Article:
ABOVE PHOTO: Guthrie Ramsey Jr. (Photo by Njr2 Photography)
By Steve Bryant
Guthrie Ramsey Jr., PhD, is considered one of the country’s foremost authorities on the history and evolution of music created by Black Americans during the duration of their four century sojourn in this country. A professor emeritus of music at the University of Pennsylvania, Ramsey has spent the last 25 years studying the connections between Black cultural studies and musicology.
A prolific writer, Ramsey has authored several books and articles tracing the relationship of the various idioms of Black American music, ranging from sacred music to jazz, as well as blues, R&B and hip hop. His latest book, “Who Hears Here? On Black Music, Past & Present” (University of California Press), is a collection of 14 articles and essays which offer a detailed analysis of the historical connection and relationship between these varied idioms.
Ramsey presented a talk last Wednesday at the Free Library of Philadelphia to discuss the ideas and theory which he presented in the new book. The program was moderated by academic and media personality Marc Lamont Hill, who is also the owner of Uncle Bobbie’s Bookstore in Germantown.
The presentation took the form of a conversation rather than a lecture.
Ramsey began his presentation by giving an insight into the format of his book, and why he placed the essays in a certain sequence. He stated that his analysis of music is based on four premises: people involved in the development of musical idioms, how it influences their musical experience, and the different musical idioms that develop and evolve over time.
To formulate his analysis of different musical criteria, Ramsey applies a four-part equation: people, music, time, and place. The people are the musicians, audiences, and critics. Music is perceived through the structure and syntax of organized sound, while time and place of creation and development are viewed through the lens of musical history and geography.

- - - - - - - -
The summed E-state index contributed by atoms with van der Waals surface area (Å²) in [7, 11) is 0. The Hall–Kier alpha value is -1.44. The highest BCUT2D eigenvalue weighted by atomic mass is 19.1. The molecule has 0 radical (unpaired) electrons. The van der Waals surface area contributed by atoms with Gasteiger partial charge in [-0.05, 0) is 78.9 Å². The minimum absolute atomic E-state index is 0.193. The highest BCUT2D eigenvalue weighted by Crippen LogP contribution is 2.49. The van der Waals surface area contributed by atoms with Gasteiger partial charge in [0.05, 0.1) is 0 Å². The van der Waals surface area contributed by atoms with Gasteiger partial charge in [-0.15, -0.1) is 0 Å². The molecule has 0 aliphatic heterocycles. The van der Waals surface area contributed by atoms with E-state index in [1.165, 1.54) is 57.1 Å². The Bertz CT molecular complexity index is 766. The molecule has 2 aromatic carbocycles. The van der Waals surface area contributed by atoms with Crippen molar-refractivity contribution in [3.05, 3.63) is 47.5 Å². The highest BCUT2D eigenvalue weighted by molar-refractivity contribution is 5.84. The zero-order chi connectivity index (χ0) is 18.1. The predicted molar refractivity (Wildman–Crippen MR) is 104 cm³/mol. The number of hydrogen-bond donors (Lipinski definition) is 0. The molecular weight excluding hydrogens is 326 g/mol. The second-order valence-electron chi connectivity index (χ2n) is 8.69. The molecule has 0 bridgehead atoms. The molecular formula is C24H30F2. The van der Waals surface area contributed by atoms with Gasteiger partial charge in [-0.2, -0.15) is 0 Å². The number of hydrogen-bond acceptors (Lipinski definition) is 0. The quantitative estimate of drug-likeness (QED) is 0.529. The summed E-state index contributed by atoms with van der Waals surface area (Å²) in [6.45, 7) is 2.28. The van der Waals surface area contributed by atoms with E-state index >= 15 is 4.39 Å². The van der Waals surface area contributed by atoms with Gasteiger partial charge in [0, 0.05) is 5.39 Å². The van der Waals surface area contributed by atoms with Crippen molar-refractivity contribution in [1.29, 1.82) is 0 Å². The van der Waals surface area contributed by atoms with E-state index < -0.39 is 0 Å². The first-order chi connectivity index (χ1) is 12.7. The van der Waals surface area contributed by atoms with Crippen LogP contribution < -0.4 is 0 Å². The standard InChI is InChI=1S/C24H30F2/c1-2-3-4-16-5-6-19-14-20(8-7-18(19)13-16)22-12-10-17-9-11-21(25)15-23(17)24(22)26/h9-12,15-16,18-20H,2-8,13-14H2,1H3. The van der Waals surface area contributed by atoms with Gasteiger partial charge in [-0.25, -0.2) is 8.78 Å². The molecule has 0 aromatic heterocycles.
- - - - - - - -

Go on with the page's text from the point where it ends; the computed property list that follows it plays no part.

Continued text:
Through this analytical template, Guthrie stated that he based his essays in a sequential manner. For him, African American music began with the memories of rhythm dance and song brought over on the slave ships. It was this physical expression of musicality which provided the basis of spirituals, as well as the dances African people performed on the ships and in spaces such as Congo Square in New Orleans.
Guthrie also has been able to identify the evolution of Black music through its progression from those historical idioms to the development of jazz in all its forms; blues to bebop, R&B to rock, funk and hip-hop.
Guthrie especially views jazz, as characterized in its progressive and “free” forms, as an experimental space in which music has been allowed to develop and evolve. He cites the example of jazz pianist Robert Glasper, who through his Grammy-winning recording, “Black Superhero,” has been able to develop an entirely different sound through his use of synthesizing straight ahead jazz with the more mainstream sounds of R&B and hip-hop.
Another topic Guthrie discussed was how people related to music on a more personal, visceral level. He explained that people relate to music based on the time and place they’re in, whether at a party, listening in a car, or at a live performance. They relate to music on a collective as well as an individual level.
Some of the questions posed by Hill were indicative of people’s individual experiences with music.
One that stood out was related to the recent halftime performance by Rhianna at Super Bowl LVII. Hill perhaps posed the question as a means of drawing the audience into conversation. However, it focused more on her singing and dancing styles rather than the aesthetics and the experiential content of the songs she sang.
Ramsey’s response illustrated the tensions between academic analysis and individual experience.
Ramsey’s essays, which I find quite fascinating, are written in that didactic style and manner which are quite suited to academia. However, the book, as well as Ramsey’s approach to Black music, does raise pertinent questions about not only the cultural history of our music, but also how we as a people experience the music.
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